5 Big Credit Card Trends That You Can Expect For 2022 and 2023

Many annual fee credit cards come with enough additional perks and rewards to make the fee worth the cost.

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Despite the mission of some financial gurus to do away with credit card debt forever, Canadian credit card companies are living their best years.

In fact, according to TransUnion’s fourth-quarter report on industry insights, Canadians’ appetite for credit cards has bounced back to pre-pandemic levels. Consumers opened 1.8% more credit card accounts year-over-year, and they’re leveraging lines of credit to make more purchases.

That’s good for credit card companies. But it can be good for credit card users, too. The more profitable credit card companies become, the more likely they’ll dish out lucrative rewards, higher sign-up bonuses, and better perks.

So, if credit card companies are doing well, what trends can cardholders expect for 2022 (and possibly 2023)? Here are a few trends I expect to happen this year.

1. Bigger sign-up bonuses

A welcome bonus on a rewards or cash-back credit card is hands down, the best way to accumulate rewards. These days, it’s not rare to see a $300 to $500 cash-back reward on a credit card with no annual fee. And with no strings attached, that’s money that goes straight into your pocket.

These bonuses bring in swathes of new customers to credit card companies. And they know it, which is why I predict we’ll see higher bonuses this year.

2. Better apps

Let’s be real: most of us never check credit card balances on a desktop. Nine times out of ten, we use our smartphones to pay balances, manage charges, and ogle at our cash back and points we’ve accumulated for the month.

Credit card companies are taking note of this, and many are designing apps to be more than just a credit card account. Some will let you track spending, while others allow you to sync credit card and bank accounts, creating a one-stop shop for your budgeting needs.

In 2022, we can expect credit companies to improve upon these apps, turning conventional credit card accounts into a source of financial wellness.

3. Crypto perks

Unlike the U.S. credit card market, Canadian credit card companies have been fairly slow in accepting the reality of cryptocurrency. In fact, we don’t even have a proper crypto credit card yet, whereas the U.S. has several.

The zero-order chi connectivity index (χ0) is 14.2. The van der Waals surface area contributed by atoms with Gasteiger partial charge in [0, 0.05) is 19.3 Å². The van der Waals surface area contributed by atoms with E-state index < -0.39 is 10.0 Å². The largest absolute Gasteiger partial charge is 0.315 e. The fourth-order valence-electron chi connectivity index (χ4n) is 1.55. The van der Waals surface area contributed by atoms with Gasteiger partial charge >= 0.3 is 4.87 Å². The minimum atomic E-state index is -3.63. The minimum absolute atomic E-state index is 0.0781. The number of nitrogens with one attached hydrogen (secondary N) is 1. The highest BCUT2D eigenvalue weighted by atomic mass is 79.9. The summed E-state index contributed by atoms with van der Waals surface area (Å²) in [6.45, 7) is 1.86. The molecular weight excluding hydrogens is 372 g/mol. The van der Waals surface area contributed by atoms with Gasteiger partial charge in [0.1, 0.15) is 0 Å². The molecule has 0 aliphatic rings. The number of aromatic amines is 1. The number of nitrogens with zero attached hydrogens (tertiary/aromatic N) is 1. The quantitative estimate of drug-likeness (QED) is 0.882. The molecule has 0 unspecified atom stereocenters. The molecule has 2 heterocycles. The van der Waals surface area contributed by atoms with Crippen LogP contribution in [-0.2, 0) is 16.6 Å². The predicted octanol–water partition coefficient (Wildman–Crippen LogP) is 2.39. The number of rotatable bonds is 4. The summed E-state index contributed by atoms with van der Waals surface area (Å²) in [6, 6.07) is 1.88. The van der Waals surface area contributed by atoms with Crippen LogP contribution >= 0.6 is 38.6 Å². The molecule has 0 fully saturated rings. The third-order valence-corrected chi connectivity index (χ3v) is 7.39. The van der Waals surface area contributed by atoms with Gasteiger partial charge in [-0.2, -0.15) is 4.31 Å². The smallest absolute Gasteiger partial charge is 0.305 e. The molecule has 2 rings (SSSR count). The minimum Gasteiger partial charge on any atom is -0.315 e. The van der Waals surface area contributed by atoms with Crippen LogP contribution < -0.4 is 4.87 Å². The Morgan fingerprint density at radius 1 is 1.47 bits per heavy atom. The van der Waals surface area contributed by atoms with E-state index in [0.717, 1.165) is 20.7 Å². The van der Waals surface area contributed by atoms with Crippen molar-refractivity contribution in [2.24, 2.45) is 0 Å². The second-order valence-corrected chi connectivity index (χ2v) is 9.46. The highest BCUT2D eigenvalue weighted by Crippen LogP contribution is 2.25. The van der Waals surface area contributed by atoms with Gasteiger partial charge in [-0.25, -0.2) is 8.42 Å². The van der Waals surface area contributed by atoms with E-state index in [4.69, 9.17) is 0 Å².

That said, if Canada follows the U.S., then we’ll likely see more crypto perks in the future. Right now, only certain American credit cards are offering crypto rewards, such as cash back in the form of crypto, or the option to redeem rewards for cryptocurrencies. Depending on the popularity of these perks, they’ll likely spread to other credit card providers north of the border.

Who knows—we might even see certain crypto exchanges and apps launching their own versions of cash back and rewards credit cards.

4. Payment plans

Credit card companies have picked up on the “buy now pay later” trend, and many are offering payment plans of their own. Like BNPL apps, these providers are letting users break large purchases into smaller bite-sized chunks. Unlike BNPL apps, however, these payment plans typically don’t include a 0% interest rate.

We’ll likely see more cards offering these installment plans in the future, especially as credit card companies are competing with BNPL providers for your business.

5. Annual fee hikes

Yeah, this one is a big whomp whomp, but another trend is the rise in annual fees.

As credit card companies offer higher and higher rewards and welcome bonuses, they’ll likely offset costs with higher annual fees.

Of course, that shouldn’t make you shy away from these cards. Many annual fee credit cards come with enough additional perks and rewards to make the fee worth the cost. Do the math yourself to see if you can earn more than the card costs before you turn one down.

This article represents the opinion of the writer, who may disagree with the “official” recommendation position of a Motley Fool premium service or advisor. We’re Motley! Questioning an investing thesis — even one of our own — helps us all think critically about investing and make decisions that help us become smarter, happier, and richer, so we sometimes publish articles that may not be in line with recommendations, rankings or other content.

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